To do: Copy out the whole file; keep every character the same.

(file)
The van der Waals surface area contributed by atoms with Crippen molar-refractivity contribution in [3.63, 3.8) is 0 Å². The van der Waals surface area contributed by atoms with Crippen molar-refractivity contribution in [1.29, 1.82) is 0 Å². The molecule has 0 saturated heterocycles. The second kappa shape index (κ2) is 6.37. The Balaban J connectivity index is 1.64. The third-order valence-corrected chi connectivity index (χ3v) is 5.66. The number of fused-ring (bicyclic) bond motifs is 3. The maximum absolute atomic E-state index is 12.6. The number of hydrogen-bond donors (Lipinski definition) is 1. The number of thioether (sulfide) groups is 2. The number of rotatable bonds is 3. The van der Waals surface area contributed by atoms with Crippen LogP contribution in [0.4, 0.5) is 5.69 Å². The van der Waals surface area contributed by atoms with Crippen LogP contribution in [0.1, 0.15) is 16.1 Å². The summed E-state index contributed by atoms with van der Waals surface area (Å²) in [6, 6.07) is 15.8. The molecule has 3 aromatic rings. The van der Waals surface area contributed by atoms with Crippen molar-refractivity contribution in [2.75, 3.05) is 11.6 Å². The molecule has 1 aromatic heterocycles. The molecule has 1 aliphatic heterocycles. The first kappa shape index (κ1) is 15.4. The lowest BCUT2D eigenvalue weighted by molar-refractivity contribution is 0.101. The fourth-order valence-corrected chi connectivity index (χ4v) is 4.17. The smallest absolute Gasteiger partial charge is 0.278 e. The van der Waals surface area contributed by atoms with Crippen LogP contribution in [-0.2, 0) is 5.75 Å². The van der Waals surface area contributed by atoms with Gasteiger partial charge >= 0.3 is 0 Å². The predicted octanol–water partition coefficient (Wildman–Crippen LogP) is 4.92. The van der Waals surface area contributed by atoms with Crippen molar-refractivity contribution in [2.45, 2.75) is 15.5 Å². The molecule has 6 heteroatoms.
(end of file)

The van der Waals surface area contributed by atoms with Crippen molar-refractivity contribution in [3.63, 3.8) is 0 Å². The van der Waals surface area contributed by atoms with Crippen molar-refractivity contribution in [1.29, 1.82) is 0 Å². The molecule has 0 saturated heterocycles. The second kappa shape index (κ2) is 6.37. The Balaban J connectivity index is 1.64. The third-order valence-corrected chi connectivity index (χ3v) is 5.66. The number of fused-ring (bicyclic) bond motifs is 3. The maximum absolute atomic E-state index is 12.6. The number of hydrogen-bond donors (Lipinski definition) is 1. The number of thioether (sulfide) groups is 2. The number of rotatable bonds is 3. The van der Waals surface area contributed by atoms with Crippen LogP contribution in [0.4, 0.5) is 5.69 Å². The van der Waals surface area contributed by atoms with Crippen LogP contribution in [0.1, 0.15) is 16.1 Å². The summed E-state index contributed by atoms with van der Waals surface area (Å²) in [6, 6.07) is 15.8. The molecule has 3 aromatic rings. The van der Waals surface area contributed by atoms with Crippen molar-refractivity contribution in [2.75, 3.05) is 11.6 Å². The molecule has 1 aromatic heterocycles. The molecule has 1 aliphatic heterocycles. The first kappa shape index (κ1) is 15.4. The lowest BCUT2D eigenvalue weighted by molar-refractivity contribution is 0.101. The fourth-order valence-corrected chi connectivity index (χ4v) is 4.17. The smallest absolute Gasteiger partial charge is 0.278 e. The van der Waals surface area contributed by atoms with Crippen LogP contribution in [-0.2, 0) is 5.75 Å². The van der Waals surface area contributed by atoms with Gasteiger partial charge >= 0.3 is 0 Å². The predicted octanol–water partition coefficient (Wildman–Crippen LogP) is 4.92. The van der Waals surface area contributed by atoms with Crippen molar-refractivity contribution in [2.45, 2.75) is 15.5 Å². The molecule has 6 heteroatoms.